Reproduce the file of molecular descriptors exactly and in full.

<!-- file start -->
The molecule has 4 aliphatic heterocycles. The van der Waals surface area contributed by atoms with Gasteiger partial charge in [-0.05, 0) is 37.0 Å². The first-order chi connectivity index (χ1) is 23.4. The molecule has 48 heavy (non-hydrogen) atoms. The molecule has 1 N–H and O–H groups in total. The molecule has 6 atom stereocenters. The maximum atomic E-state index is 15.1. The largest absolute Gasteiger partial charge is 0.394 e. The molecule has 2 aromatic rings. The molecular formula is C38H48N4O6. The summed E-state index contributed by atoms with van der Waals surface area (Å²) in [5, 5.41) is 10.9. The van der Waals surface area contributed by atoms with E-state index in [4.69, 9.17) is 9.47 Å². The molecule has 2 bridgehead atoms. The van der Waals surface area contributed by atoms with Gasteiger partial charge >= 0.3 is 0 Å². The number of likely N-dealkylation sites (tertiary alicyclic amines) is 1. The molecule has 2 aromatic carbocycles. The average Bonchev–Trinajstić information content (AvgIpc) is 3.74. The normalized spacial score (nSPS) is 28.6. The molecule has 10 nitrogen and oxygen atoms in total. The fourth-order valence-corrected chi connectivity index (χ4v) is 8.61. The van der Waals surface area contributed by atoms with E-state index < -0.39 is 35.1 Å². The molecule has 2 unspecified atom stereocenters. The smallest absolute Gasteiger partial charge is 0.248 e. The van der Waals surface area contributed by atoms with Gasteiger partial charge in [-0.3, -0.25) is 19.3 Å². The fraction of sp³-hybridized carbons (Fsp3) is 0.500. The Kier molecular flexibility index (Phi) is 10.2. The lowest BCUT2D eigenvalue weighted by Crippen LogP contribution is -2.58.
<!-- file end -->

The molecule has 4 aliphatic heterocycles. The van der Waals surface area contributed by atoms with Gasteiger partial charge in [-0.05, 0) is 37.0 Å². The first-order chi connectivity index (χ1) is 23.4. The molecule has 48 heavy (non-hydrogen) atoms. The molecule has 1 N–H and O–H groups in total. The molecule has 6 atom stereocenters. The maximum atomic E-state index is 15.1. The largest absolute Gasteiger partial charge is 0.394 e. The molecule has 2 aromatic rings. The molecular formula is C38H48N4O6. The summed E-state index contributed by atoms with van der Waals surface area (Å²) in [5, 5.41) is 10.9. The van der Waals surface area contributed by atoms with E-state index in [4.69, 9.17) is 9.47 Å². The molecule has 2 bridgehead atoms. The van der Waals surface area contributed by atoms with Gasteiger partial charge >= 0.3 is 0 Å². The number of likely N-dealkylation sites (tertiary alicyclic amines) is 1. The molecule has 2 aromatic carbocycles. The average Bonchev–Trinajstić information content (AvgIpc) is 3.74. The normalized spacial score (nSPS) is 28.6. The molecule has 10 nitrogen and oxygen atoms in total. The fourth-order valence-corrected chi connectivity index (χ4v) is 8.61. The van der Waals surface area contributed by atoms with E-state index < -0.39 is 35.1 Å². The molecule has 2 unspecified atom stereocenters. The smallest absolute Gasteiger partial charge is 0.248 e. The van der Waals surface area contributed by atoms with Gasteiger partial charge in [-0.3, -0.25) is 19.3 Å². The fraction of sp³-hybridized carbons (Fsp3) is 0.500. The Kier molecular flexibility index (Phi) is 10.2. The lowest BCUT2D eigenvalue weighted by Crippen LogP contribution is -2.58.